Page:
HomeCat Anatomycat teethDo Domestic Cats Chew Food Enough?


Do Domestic Cats Chew Food Enough? — 15 Comments

  1. My Gerry has no teeth at all now and thrives without the need to shear his food. He scarfs down everything put before him, which worries me with dry food. With some wet foods, especially the ones mimicking real meat he does seem to chew on the lumps to maybe break them up a bit.

    I have seen him gum a shrew to death and eat it without a problem. I think his gums must be very tough now.

  2. Michael, thanks for the added information. I didn’t know about big cats eating bones, and forgotten about domestic ones eating mousie bones. I can still see the adaptive logic of cats being able to “hoover” up food, but you give a more complete picture. My thoughts were based on my observation of Tootsie- one data point. She’s more into hoovering than chewing- I’ve never noticed her chewing dry food pellets, or anything else for that matter. Her teeth and gums are in good condition, so I don’t think that would be an explanation.

    Possibly I’ve never fed her anything that she would like to chew on! Like bones, for example. For some reason I got the idea that it was not safe/ wise to allow cats to chew on bones- but maybe that depends on the size of the bones. I’d hate to have her choke on some sharp bone bit- like tiny chicken bones from ribs or such. Any suggestions as to bones that might be safe for her to chew on? I’d like to see if she would enjoy those. Or some larger hard food items (commercial stuff) that would be more “bone like”? Like the so called “dog bones”?

    Commenters reports above and elsewhere on how their cats differ in this behavior are really interesting.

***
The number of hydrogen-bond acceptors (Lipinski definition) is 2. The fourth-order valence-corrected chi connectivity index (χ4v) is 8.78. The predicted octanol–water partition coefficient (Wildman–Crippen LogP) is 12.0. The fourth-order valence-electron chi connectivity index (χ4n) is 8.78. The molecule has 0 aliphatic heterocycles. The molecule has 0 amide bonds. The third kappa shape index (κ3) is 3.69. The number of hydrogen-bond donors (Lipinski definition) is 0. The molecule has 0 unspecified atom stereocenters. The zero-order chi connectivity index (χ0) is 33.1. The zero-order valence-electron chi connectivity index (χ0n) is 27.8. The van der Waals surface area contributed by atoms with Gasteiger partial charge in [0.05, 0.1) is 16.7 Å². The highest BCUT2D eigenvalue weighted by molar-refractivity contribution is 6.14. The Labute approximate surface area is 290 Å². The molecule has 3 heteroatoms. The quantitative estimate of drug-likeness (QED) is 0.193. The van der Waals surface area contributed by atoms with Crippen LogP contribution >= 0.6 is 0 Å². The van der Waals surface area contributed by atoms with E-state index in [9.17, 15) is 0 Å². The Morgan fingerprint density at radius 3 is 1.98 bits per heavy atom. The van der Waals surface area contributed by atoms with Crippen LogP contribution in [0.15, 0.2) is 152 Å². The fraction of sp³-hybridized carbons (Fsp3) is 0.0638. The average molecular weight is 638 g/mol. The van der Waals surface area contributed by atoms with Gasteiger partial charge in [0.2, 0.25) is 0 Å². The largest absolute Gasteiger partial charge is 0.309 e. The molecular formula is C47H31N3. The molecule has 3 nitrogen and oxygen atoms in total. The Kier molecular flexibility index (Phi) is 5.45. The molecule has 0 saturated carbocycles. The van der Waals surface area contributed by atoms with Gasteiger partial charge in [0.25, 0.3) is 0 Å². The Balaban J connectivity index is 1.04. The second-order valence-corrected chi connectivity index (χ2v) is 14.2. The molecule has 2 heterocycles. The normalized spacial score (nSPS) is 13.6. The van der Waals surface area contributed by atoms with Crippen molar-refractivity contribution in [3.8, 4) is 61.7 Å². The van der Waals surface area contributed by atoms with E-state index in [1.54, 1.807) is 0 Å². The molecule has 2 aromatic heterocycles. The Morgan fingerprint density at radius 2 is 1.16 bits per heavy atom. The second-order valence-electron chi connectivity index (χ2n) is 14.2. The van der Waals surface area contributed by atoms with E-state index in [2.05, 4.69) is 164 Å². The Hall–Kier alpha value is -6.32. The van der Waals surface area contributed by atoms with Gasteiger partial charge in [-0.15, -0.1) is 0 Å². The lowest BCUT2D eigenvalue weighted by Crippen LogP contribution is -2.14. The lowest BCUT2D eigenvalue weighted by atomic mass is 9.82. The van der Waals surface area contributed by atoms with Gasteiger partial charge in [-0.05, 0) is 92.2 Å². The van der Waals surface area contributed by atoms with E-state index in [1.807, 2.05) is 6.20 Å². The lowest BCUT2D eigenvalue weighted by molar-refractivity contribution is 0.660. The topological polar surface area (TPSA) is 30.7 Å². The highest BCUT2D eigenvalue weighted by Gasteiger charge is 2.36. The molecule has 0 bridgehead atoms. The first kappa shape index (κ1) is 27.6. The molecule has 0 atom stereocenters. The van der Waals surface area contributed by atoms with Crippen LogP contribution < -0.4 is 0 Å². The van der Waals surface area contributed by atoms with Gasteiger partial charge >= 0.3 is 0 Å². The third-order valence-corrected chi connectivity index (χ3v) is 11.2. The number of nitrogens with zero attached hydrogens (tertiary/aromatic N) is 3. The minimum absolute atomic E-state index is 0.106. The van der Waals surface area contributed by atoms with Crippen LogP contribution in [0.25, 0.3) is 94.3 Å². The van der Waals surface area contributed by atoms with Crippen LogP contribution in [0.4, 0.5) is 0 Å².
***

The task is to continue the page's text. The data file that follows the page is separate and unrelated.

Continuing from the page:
• ah, I hadn’t read Sarah Hartwell’s comments when I typed above. So maybe I wasn’t as wrong as I though.

    • Sarah Hartwell has provided a very useful comment. Cats don’t chew they shear food. However, it might be argued that the definition of “chewing” incorporates a shearing action. Chewing includes shearing and grinding 😉 “To bite and grind with the teeth”

      • Yes, see above, I thought Sarah’s comment really helpful. As I said to you as part of email (more or less), the idea that cats “chew things up” as humans do is possibly an example anthropomorphism. We naturally tend to look at animal behavior from our human perspective.

        • I agree the word “chew” is incorrect. Although chewing incorporates biting and shearing I would have thought.

          However, the point I make is that cats don’t have a chance to use their back teeth to shear flesh and bone if they eat commercial cat food. Is this not a bad thing?

        • the idea that cats “chew things up” as humans do is possibly an example anthropomorphism

          I think for me it was a mixture of that and carelessness or imprecise use of language. For me chewing was biting more than once. Shearing is more about cutting nearer rather than crushing. I did not consider the difference.